coronavirus pandemic

Black Friday and Small Businesses: How Will the Two Fare in COVID -19?

Some businesses have benefited while others struggle, but what makes the difference?

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Historically, Black Friday is the time for steals and deals and it's the kickoff of the holiday shopping season. But in the era of COVID-19, how are businesses faring and what do they expect moving forward?

In Manchester, Wayne Bray is the co-owner of Bray Jewelers. He runs the business with his brother and said he’s seen a steady traffic flow throughout the day and that the shop has even profited in the midst of the pandemic.

"We have been a beneficiary which is good and bad. It’s good for us. But I feel for hospitality workers, the travel industry, I think we are receiving those dollars that people would have normally spent. They need something to feel good about and I think jewelry is one of those items," said Bray.

But it doesn’t mean that COVID hasn’t been a concern, as the business has been in the family for over a century being passed down from generation to generation.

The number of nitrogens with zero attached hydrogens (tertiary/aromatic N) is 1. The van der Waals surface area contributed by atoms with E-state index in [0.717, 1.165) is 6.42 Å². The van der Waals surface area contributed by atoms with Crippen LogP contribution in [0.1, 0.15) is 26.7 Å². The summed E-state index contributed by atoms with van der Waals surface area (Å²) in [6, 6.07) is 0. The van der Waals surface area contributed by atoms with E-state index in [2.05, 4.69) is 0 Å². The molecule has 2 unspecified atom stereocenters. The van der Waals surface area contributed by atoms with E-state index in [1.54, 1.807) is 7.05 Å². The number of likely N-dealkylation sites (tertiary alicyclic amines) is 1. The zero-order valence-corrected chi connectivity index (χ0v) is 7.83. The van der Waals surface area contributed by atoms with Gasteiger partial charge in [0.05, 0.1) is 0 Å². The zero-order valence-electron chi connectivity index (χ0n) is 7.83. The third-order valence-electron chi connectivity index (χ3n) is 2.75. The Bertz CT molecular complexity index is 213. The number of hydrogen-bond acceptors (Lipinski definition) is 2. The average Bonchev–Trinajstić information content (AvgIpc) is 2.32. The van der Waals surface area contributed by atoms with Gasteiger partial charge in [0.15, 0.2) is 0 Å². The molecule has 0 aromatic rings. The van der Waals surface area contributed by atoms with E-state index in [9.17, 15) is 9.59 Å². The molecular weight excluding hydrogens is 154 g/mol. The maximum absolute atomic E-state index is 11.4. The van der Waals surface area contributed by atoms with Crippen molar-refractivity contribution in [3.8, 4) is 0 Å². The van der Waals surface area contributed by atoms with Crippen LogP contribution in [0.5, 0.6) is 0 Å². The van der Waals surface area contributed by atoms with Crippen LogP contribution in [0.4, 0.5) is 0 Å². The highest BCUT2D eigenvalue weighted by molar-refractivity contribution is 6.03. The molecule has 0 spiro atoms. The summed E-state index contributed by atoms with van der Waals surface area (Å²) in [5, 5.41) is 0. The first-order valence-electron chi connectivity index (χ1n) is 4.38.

"It was the first time I had ever been out of work," said Bray.

He refers to his time being closed during the mandatory shut down saying, "you're used to getting up every day and going to work and there’s nowhere to go."

But not all small businesses have benefited from people staying put at home. Co-owner of Westown Pharmacy, a business that has been in the Manchester community for over seven decades, Kamal Swami, details the impact of COVID and some of the changes that had to be made.

"Less and less number of people are coming into the store," said Swami. "We're doing more deliveries before the pandemic. We’re also offering curbside pick-up and we’re trying to synchronize the prescriptions to get all the prescriptions at one point so that the patient doesn’t have to make multiple trips."

But with the support of faithful customers and the holiday season in full swing, Swami believes the future of the pharmacy will be merry and bright.

"The neighborhood always supported us and they keep coming. I’m hoping by Christmas we can do a little better. So we’re planning different things to compensate for what we lost," said Swami.

Tim Phelan is the president of the Connecticut Retail Merchant Association and he shares what businesses should expect this holiday season.

"I think you are going to see a mix of sales, you are going to see indoor sales not where they were last year but online sales, curbside pick-up, pick-up in-store all going to be up higher than they were last year," said Phelan.

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